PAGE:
The EU financial support to farmers, including to Spanish olive producers, does not distort trade, European Commission sources told EURACTIV.com in light of the rising tensions between Brussels and the US government over trade.
“As for the question of subsidies, the Commission has provided the US authorities with extensive evidence throughout the process […] the EU has been and remains a strong supporter of a rules-based international trade system and consistently plays by WTO rules,” the sources said.
In a resolution voted on Thursday (15 March) in the European Parliament, EU lawmakers urged the Commission to take diplomatic initiatives and find a solution.
“The European Parliament calls on the US authorities to withdraw their interim decision and re-establish a mutually constructive approach in this domain to the mutual benefit of producers and consumers on both continents,” the MEPs emphasised.
In January, the US Department of Commerce imposed a 17.13 % anti-dumping customs duty on Spanish olives, following a countervailing duty established in November 2017 of 4.47%.
“The US values its relationships with Spain, but even friendly countries must play by the rules,” US Commerce Secretary Wilbur Ross said in November 2017.
The main argument was that imports like Spanish black olives are being subsidised under the CAP and are performing at low prices, causing damage to the domestic industry.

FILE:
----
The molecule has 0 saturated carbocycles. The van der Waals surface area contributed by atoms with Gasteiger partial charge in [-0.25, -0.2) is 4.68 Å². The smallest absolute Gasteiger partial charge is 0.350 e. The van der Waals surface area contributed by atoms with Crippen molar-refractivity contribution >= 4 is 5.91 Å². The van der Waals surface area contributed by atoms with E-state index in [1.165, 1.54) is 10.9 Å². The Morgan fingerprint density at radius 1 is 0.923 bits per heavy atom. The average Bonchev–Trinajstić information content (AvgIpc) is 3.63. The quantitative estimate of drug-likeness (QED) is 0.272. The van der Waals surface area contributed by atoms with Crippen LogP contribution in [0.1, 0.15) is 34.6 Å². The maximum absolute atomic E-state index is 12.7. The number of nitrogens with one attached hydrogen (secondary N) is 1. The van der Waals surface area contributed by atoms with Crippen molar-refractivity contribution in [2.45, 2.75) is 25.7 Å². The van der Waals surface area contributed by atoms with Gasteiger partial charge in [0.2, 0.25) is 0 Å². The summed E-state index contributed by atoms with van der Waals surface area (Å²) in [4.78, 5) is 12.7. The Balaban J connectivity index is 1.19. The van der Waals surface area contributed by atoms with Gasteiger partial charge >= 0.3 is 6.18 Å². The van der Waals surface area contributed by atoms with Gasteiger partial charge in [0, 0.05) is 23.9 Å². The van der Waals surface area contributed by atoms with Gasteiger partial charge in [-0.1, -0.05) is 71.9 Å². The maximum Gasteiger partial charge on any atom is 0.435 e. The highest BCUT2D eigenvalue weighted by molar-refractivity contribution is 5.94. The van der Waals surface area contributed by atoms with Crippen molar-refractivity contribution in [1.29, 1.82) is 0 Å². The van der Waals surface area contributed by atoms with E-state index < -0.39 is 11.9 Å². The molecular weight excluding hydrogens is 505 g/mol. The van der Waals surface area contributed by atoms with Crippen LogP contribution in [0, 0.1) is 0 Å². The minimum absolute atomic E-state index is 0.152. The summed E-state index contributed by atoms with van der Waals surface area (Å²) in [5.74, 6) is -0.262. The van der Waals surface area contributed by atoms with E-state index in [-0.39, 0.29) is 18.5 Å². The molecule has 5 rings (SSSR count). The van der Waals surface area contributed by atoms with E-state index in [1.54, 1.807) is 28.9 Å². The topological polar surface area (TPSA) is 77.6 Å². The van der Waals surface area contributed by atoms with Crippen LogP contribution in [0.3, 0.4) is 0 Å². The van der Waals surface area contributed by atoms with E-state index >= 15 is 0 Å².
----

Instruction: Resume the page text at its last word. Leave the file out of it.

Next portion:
The tariffs particularly hit Andalusia, causing severe economic damage to the farming community.
“We are fully aware of the importance of the olive sector in Spain and Andalusia in particular, where it’s the main source of income for thousands of families,” the Commission said.
“The Commission has been defending the interests of the EU olives’ producers in cooperation with the Spanish authorities from the beginning of these proceedings […] The duties are not yet final, so we will continue to use all the means available to us to ensure a fair outcome to these investigations,” the sources explained.
EURACTIV has learnt that the Commission considers these subsidies as non-trade distorting and complying with the Annex 2 of the Agreement on Agriculture of the World Trade Organisation, so belonging to the so-called “Green Box”, as well as being non-product specific and therefore being excluded from CVDs under Article 2 of the WTO Agreement on Subsidies and Countervailing Measures.
French wines are next
EU politicians fear that this move could set a very negative precedent for the EU products and wish to send a clear message to US “protectionism” trend before other products are also affected.
European People’s Party MEP Esther Herranz said on Thursday the US move is particularly worrying because it shows that Washington “questions the EU Common Agricultural Policy”. For this reason, the EU should not turn the other cheek, Herranz noted.
“The increase of the Spanish sector’s competitiveness results from the efforts made by manufacturers to reduce costs by means of investments in cutting-edge technology and not as a consequence of the European subsidies,” she explained, adding that the USA is not respecting WTO rules.
“There is a strong fear that after Spanish olives, the next custom duties of the Trump governance may point to any European sector: French cheeses, Italian wines or German sausages could be targeted next,” she warned.